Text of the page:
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9

This seems like a big misunderstanding on your part, and I think the comparison doesn't make much sense because in general they serve different purposes: Vertex shaders are executed once for every vertex in the geometry, and are used to modify or add new information to those vertices. For example, they can be used to slightly modify the position of the ...


7

Yes; the feature that does this is called "stream-out". For D3D10, the documentation can be found here. It captures the geometry shader output to a vertex buffer you specify, which can then be re-used. For OpenGL, the same functionality exists under the name "transform feedback". The relevant OpenGL spec can be found here.


4

I don't believe OpenGL supports geometry shaders which output multiple types of primitives. I'm actually surprised that your second code block compiled... Perhaps it just overwrote the configuration? You will have to create multiple shaders and switch between them, at least for triangles/lines and points. There's actually a trick you can do with a ...


4

The bound textures in a single draw call cannot be changed. This means that your geometry shader cannot select arbitrarily between different textures. The solution is to use either texture atlasing or array textures. In either case, for each cube face you generate both new positions and new texture coordinates. The C++ code must still bind the correct ...


4

You cannot do this with the out-of-the-box functionality provided by your GPU. The GPU only understands triangles. No amount of tweaking API configuration, clever use of degenerate triangles, or geometry shaders will change that fact. If you want to render an collection of outlined quads, as is often done in 3D modeling programs that support quad-based ...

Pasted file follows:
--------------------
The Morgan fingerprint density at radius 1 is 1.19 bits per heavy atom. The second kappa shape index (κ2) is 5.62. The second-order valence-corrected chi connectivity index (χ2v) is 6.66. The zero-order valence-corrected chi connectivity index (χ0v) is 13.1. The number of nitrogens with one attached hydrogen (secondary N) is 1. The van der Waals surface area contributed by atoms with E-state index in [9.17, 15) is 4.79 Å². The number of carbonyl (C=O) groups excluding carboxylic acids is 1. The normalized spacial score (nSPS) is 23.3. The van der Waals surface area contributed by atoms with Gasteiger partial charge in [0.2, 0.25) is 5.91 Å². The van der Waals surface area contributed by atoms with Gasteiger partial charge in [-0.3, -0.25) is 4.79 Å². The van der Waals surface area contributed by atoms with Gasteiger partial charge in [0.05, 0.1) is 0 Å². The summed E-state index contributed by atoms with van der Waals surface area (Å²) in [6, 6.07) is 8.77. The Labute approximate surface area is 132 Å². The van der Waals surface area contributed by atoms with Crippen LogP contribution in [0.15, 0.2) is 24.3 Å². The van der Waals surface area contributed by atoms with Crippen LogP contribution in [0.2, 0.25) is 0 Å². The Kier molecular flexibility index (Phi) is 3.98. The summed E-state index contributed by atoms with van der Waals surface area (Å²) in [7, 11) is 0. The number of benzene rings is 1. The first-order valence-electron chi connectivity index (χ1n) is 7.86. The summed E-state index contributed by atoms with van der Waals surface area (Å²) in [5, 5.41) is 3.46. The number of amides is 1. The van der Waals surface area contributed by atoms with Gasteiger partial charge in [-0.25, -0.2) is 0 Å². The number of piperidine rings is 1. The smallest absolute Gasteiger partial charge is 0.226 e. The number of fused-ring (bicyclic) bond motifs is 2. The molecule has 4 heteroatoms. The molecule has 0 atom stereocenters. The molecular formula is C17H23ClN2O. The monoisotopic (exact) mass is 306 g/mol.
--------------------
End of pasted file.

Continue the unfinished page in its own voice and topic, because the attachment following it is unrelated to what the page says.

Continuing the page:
4

The fact that something is rendered when you use your "simple method" and the geometry can be seen in Nsight led me to guess that the triangles were being back-faced culled. This is because the winding order of the vertices you create disagrees with the culling mode you are using (to put it another way, all your triangles are now facing away from the ...


3

You don't need to perform backface culling manually in the geometry shader. (It's possible it could be an optimization to do so, if culling allows you to skip some expensive work in the rest of the geometry shader. But that seems unlikely to be the case.) Triangles can't have incomplete adjacency information. The vertex buffer for GL_TRIANGLE_ADJACENCY ...


3

Probably the simplest way to modify your code to get rotation (roll) is to modify the calculation of upVector. Specifically, upVector should be rotated around the planeNormal axis by the desired roll angle; then the calculation of rightVector and all the vertex positions will incorporate the rotation, too. A convenient formula for this is Rodrigues' ...


3

Surface RT is indeed FEATURE_LEVEL_9_1, so hardware geometry shaders are unsupported. The Windows software rasterizer, WARP, does support it though. This could be what Morten is referring to. To create a WARP device, use D3D_DRIVER_TYPE_WARP in your call to D3D11CreateDevice. Note that on Surface RT, the performance of geometry shaders on WARP will not ...


3

No, there is not. Geometry shaders, like most shader stages, are separate from one another. What you seem to want, since you specified DX11, is tessellation. That allows you to take a "patch" and subdivide it. A "patch" could be a string of points of some arbitrary length, which you would "subdivide" into multiple subdivisions.


3

I've decided to go with a fragment shader approach via discontinuity filtering of the depth buffer. Reasons for this are: World vertex count is very, very high due to immense view distances, even with mesh LoD; I am doing a number of other fragment shader operations, such as DoF blur which can benefit by the same structures (box or gaussian ...


3